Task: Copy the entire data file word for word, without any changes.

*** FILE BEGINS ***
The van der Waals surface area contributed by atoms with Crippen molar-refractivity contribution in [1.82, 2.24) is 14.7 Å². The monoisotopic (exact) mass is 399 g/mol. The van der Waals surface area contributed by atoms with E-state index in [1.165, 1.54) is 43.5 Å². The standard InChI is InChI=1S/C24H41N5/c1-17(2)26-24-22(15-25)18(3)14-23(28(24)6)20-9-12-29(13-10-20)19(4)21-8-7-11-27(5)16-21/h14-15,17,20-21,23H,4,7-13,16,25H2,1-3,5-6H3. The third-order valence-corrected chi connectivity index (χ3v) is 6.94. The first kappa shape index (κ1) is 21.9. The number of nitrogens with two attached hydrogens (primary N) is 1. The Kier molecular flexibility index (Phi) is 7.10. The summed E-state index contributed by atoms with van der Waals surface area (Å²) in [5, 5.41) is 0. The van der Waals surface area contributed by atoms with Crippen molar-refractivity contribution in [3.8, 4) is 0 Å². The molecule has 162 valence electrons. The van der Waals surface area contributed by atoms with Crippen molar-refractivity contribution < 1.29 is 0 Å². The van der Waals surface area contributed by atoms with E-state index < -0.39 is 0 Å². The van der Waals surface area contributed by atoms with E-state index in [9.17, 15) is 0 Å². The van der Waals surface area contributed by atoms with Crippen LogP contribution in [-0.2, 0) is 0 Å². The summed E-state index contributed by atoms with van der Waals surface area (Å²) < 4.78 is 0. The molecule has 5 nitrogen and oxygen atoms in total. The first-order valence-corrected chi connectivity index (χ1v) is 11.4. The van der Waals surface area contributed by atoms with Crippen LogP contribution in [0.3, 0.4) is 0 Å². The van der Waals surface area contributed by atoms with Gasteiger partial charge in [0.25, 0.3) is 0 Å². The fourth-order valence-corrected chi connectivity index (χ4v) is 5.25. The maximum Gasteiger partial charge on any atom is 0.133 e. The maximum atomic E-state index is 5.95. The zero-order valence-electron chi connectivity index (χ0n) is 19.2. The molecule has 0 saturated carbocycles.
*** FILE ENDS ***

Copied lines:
The van der Waals surface area contributed by atoms with Crippen molar-refractivity contribution in [1.82, 2.24) is 14.7 Å². The monoisotopic (exact) mass is 399 g/mol. The van der Waals surface area contributed by atoms with E-state index in [1.165, 1.54) is 43.5 Å². The standard InChI is InChI=1S/C24H41N5/c1-17(2)26-24-22(15-25)18(3)14-23(28(24)6)20-9-12-29(13-10-20)19(4)21-8-7-11-27(5)16-21/h14-15,17,20-21,23H,4,7-13,16,25H2,1-3,5-6H3. The third-order valence-corrected chi connectivity index (χ3v) is 6.94. The first kappa shape index (κ1) is 21.9. The number of nitrogens with two attached hydrogens (primary N) is 1. The Kier molecular flexibility index (Phi) is 7.10. The summed E-state index contributed by atoms with van der Waals surface area (Å²) in [5, 5.41) is 0. The van der Waals surface area contributed by atoms with Crippen molar-refractivity contribution in [3.8, 4) is 0 Å². The molecule has 162 valence electrons. The van der Waals surface area contributed by atoms with Crippen molar-refractivity contribution < 1.29 is 0 Å². The van der Waals surface area contributed by atoms with E-state index < -0.39 is 0 Å². The van der Waals surface area contributed by atoms with E-state index in [9.17, 15) is 0 Å². The van der Waals surface area contributed by atoms with Crippen LogP contribution in [-0.2, 0) is 0 Å². The summed E-state index contributed by atoms with van der Waals surface area (Å²) < 4.78 is 0. The molecule has 5 nitrogen and oxygen atoms in total. The first-order valence-corrected chi connectivity index (χ1v) is 11.4. The van der Waals surface area contributed by atoms with Crippen LogP contribution in [0.3, 0.4) is 0 Å². The van der Waals surface area contributed by atoms with Gasteiger partial charge in [0.25, 0.3) is 0 Å². The fourth-order valence-corrected chi connectivity index (χ4v) is 5.25. The maximum Gasteiger partial charge on any atom is 0.133 e. The maximum atomic E-state index is 5.95. The zero-order valence-electron chi connectivity index (χ0n) is 19.2. The molecule has 0 saturated carbocycles.